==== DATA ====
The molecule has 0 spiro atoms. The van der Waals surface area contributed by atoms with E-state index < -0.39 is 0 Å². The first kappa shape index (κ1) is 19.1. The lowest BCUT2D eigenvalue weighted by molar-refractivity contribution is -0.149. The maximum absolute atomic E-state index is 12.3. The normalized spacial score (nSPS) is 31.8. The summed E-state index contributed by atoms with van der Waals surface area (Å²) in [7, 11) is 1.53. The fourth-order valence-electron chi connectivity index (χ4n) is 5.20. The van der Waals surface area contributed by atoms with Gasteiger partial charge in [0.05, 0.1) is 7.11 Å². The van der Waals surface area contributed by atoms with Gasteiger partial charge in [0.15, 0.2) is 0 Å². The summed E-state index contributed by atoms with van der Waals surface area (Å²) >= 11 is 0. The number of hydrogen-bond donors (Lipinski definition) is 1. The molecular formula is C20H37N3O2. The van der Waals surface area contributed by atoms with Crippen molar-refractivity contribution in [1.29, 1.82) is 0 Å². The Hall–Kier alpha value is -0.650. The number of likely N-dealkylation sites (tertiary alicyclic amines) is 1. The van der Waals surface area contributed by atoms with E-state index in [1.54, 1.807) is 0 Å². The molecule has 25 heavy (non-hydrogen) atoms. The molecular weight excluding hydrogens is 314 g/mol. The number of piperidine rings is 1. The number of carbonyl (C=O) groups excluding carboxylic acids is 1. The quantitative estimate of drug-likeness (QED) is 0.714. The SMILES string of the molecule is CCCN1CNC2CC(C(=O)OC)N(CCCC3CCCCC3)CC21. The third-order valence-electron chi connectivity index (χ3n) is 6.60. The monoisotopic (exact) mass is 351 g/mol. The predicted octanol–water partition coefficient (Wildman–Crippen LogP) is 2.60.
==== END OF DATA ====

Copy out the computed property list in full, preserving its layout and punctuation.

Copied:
The molecule has 0 spiro atoms. The van der Waals surface area contributed by atoms with E-state index < -0.39 is 0 Å². The first kappa shape index (κ1) is 19.1. The lowest BCUT2D eigenvalue weighted by molar-refractivity contribution is -0.149. The maximum absolute atomic E-state index is 12.3. The normalized spacial score (nSPS) is 31.8. The summed E-state index contributed by atoms with van der Waals surface area (Å²) in [7, 11) is 1.53. The fourth-order valence-electron chi connectivity index (χ4n) is 5.20. The van der Waals surface area contributed by atoms with Gasteiger partial charge in [0.05, 0.1) is 7.11 Å². The van der Waals surface area contributed by atoms with Gasteiger partial charge in [0.15, 0.2) is 0 Å². The summed E-state index contributed by atoms with van der Waals surface area (Å²) >= 11 is 0. The number of hydrogen-bond donors (Lipinski definition) is 1. The molecular formula is C20H37N3O2. The van der Waals surface area contributed by atoms with Crippen molar-refractivity contribution in [1.29, 1.82) is 0 Å². The Hall–Kier alpha value is -0.650. The number of likely N-dealkylation sites (tertiary alicyclic amines) is 1. The van der Waals surface area contributed by atoms with E-state index in [1.54, 1.807) is 0 Å². The molecule has 25 heavy (non-hydrogen) atoms. The molecular weight excluding hydrogens is 314 g/mol. The number of piperidine rings is 1. The number of carbonyl (C=O) groups excluding carboxylic acids is 1. The quantitative estimate of drug-likeness (QED) is 0.714. The SMILES string of the molecule is CCCN1CNC2CC(C(=O)OC)N(CCCC3CCCCC3)CC21. The third-order valence-electron chi connectivity index (χ3n) is 6.60. The monoisotopic (exact) mass is 351 g/mol. The predicted octanol–water partition coefficient (Wildman–Crippen LogP) is 2.60.